Re: tribes

thomas w kavanagh (tkavanag@INDIANA.EDU)
Sat, 17 Aug 1996 21:50:14 -0500

On Fri, 16 Aug 1996, Robert Snower wrote:
<snipping my post on Fried/Sahlins/Service>
> I find most interesting the conjecture about pre-historic origins of
> society, and, since Mark Shapiro (The Sociobiology of Homo Sapiens, 1978) is
> apparently little known among anthropologists, I will present his view of
> "tribe" for the general edification of all.

There is a simple reason why Shapiro's work, at least as presented by
Snower, is "little known among anthropologists": it is little more than
19th century unilineal cultural evolutionistic/Freudian evolution of
totemism, having no basis in empirical ethnography. Indeed, the sections
quoted by Snower could have come from any of the classic -- and
discredited -- nineteenth century writers, Morgan, Lubbock, Tylor, Maine,
or Frazier.


[just in case you deleted the post, I'll include it, but in the future
I'll save the bandwidth]

> I quote his own words.
> " . . . In the absence of the certainty of paternity, and without
> genealogical records, their maternal provider, as infants, and as children,
> of the necessities of life, was the only criterion available. But this
> criterion for the identity of the members of a family, and of the members of
> the primordial sibling society, was not applicable to the society which
> first transcended the boundaries of sibling kinship.
> "However, this new transendent society succeeded in finding its criterion of
> identity in exactly the same place, i.e., in its common source of food and
> warmth, but now in the adult source of them, rather than the infantile. The
> primitive adult's provider of food and warmth was the animal whose flesh
> supplied his food, and whose skin supplied his warmth. Whereas the memory
> of a common provider was available as the key to sibling identity, the
> contemporary experiencce of a common provider was available as the guide to
> tribal identity--the communal hunting, killing, eating, and skinning of the
> same animal. But of course the shared animal, unlike the shared mother, has
> no interest to delegate, or genetic connection by which to delegate it, to
> those who eat from it, and are warmed and clothed by it. So this interest,
> and this genetic connection, were attributed to it--to the shared animal.
> And when this attribution of interest and kinship was accepted as fact, when
> the imaginary was accepted as real, then it served as well as fact. [I omit
> something here which is important, but the reader will be at a loss to
> understand out of context.] . . . now the young tribesman's allegiance was
> to the totem animal, and in virtue of the allegiance he devoted his
> competence to the service of that kinship interest which he truly believed a
> certain species of animal held vested in the tribe. . . . If the animal had
> the disadvantage of harboring an imaginary interest and an imaginary kinship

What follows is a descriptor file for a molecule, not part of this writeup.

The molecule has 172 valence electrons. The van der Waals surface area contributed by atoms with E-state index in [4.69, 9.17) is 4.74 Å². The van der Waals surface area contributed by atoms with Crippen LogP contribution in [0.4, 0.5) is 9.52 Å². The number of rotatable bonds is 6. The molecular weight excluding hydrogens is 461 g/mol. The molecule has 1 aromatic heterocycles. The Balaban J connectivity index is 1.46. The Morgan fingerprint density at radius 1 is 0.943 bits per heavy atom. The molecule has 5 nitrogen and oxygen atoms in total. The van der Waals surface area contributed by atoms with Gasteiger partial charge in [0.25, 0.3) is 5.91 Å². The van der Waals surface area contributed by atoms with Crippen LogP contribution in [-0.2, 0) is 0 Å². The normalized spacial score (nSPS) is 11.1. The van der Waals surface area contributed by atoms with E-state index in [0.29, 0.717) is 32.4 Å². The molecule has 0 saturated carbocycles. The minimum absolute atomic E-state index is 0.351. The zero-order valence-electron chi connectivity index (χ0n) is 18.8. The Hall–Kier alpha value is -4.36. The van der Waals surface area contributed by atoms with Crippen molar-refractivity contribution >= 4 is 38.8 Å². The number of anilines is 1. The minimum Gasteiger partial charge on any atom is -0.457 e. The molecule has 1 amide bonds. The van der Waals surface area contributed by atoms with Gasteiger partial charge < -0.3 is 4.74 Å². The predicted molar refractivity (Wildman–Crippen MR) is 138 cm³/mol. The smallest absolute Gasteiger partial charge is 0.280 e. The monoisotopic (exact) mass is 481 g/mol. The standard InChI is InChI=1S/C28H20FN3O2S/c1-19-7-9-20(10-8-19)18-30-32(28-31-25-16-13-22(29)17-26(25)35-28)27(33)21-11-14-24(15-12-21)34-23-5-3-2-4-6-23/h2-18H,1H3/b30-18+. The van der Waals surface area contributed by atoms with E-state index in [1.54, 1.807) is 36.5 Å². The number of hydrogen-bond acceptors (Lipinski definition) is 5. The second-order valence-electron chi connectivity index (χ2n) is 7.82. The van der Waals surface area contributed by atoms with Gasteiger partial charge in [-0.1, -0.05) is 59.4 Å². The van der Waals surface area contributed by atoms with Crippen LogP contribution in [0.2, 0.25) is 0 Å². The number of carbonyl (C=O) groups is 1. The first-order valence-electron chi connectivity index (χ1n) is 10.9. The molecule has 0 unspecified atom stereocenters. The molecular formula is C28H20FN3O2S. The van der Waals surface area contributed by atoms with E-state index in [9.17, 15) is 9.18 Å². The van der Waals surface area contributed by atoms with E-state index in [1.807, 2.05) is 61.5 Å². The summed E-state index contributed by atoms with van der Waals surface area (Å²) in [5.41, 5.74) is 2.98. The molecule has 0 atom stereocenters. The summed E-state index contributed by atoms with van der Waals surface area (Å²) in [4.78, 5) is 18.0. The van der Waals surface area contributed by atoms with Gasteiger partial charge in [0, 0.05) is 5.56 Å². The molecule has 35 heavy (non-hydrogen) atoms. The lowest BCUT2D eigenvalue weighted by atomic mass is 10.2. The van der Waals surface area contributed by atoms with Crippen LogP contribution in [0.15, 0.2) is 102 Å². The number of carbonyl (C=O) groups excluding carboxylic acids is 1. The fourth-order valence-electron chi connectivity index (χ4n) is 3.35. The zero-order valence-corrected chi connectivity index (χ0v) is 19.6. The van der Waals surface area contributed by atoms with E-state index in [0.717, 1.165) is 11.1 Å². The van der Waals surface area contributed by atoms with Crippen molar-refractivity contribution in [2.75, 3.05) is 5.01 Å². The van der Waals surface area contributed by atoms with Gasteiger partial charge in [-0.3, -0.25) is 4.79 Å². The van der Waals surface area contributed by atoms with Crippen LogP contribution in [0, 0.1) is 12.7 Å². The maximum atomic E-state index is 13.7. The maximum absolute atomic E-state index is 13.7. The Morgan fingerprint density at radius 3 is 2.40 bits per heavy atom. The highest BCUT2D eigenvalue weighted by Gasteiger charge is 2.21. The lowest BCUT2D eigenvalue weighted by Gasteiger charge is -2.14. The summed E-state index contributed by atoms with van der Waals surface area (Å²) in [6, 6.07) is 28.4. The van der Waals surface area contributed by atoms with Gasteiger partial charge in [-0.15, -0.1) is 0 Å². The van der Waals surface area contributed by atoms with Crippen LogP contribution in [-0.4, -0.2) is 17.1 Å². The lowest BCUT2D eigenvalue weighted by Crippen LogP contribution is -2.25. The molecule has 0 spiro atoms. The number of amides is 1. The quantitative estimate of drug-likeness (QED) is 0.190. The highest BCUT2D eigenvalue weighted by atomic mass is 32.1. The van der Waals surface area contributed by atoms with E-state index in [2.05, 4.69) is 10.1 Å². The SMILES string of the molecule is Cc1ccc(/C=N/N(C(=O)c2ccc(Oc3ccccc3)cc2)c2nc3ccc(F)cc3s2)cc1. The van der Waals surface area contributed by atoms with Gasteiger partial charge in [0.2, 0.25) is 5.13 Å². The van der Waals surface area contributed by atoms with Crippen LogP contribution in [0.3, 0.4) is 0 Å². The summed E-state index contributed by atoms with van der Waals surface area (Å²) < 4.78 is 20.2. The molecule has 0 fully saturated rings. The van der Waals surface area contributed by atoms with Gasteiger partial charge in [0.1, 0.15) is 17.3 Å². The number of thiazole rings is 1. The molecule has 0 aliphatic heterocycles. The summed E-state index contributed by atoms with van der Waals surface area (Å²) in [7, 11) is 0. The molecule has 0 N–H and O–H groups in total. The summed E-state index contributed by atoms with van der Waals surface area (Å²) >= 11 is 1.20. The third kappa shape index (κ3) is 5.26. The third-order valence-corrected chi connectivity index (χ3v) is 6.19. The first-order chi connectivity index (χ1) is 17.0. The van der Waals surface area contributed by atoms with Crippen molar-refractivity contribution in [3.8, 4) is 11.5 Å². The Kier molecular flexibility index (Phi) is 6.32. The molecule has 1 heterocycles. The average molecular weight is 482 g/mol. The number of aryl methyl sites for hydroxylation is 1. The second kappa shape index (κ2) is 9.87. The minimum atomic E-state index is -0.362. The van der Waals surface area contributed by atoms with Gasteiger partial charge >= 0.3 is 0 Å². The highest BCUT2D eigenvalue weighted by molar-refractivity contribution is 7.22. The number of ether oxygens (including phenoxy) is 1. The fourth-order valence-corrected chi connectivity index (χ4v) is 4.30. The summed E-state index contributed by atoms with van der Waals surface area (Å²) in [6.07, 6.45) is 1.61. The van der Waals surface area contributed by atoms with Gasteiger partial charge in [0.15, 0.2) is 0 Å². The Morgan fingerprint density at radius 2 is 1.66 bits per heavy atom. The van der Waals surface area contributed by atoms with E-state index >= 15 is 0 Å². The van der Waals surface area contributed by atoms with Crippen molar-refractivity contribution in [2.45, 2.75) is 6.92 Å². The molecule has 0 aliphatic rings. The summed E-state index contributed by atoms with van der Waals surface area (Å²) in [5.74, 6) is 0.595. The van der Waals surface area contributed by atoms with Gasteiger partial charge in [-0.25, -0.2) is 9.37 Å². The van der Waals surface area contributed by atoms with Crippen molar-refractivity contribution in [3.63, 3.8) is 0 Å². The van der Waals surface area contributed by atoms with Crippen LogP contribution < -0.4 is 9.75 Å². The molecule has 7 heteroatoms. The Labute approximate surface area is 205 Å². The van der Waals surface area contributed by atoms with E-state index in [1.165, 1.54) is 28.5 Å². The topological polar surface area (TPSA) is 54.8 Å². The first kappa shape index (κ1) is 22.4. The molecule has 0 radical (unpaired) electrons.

> connection, it had the great advantage of not confining that interest and
> genetic connection to the boundaries of sibling kinship, and of bestowing
> them beyond those boundaries impartially.
> "The imaginary kinship connection between the animal and tribe is proved the
> same way as the real one between mother and siblings was remembered, by the
> criterion of the common meal, and to make a community affair of consuming
> the parts of the animal, or drinking its blood, established the connection.
> But the animal was consumed only on the most special of occasions, and then
> only under the auspices of the tribal authorities. Upon all other occasions
> its eating was strictly forbidden. For, once the kinship connection had
> been estaablished, a studious refraining from eating served the same purpose
> as the original ceremonial eating, namely, to celebrate a creature in whose
> impaaginary interest the sons of the tribe deboted their competence to the
> tribe. To eat the totem alone, apart from the company of the tribe, was to
> disavow and reject that kinship connection which the communal consumption
> affirmed. To studiously refrain from eating it alone became as much to
> acknowledge and ratify the import of the shared consumption as to eat it
> collectively.
> "Thus, the animal to which allegiance had been owed on the basis of its
> being the literal provider of food and warmth to the tribe became the object
> of respect on the basis of its being a figurative provider of them, and the
> sternest measures were taken against the unsanctified slaughter and
> consumption of it. . . .
> "The sons of the tribe remain motivated, in their devotion to cooperation
> among others, precisely as they were motivated in stage B, and according to
> the same criterion, that of kinship. But now they BELIEVE they are EQUALLY
> related to the larger group. They are guided accordingly in their devotion
> to cooperation among others. The fact that they are WRONG means they have
> sacrificed a real genetic advantage. But they have also gained a real one,
> the one accruing from the wider cooperation imposed. Herein lies the
> adaptive value of the modification from the incest restriction to the
> prohibition of endogamy, endogamy as defined by the criterion of the totem.
> And herein lies the explanation of the belief: it prevailed because it was
> adaptive--to all parties concerned." [Cannot be understood out of contest.]
> Best wishes. R. Snower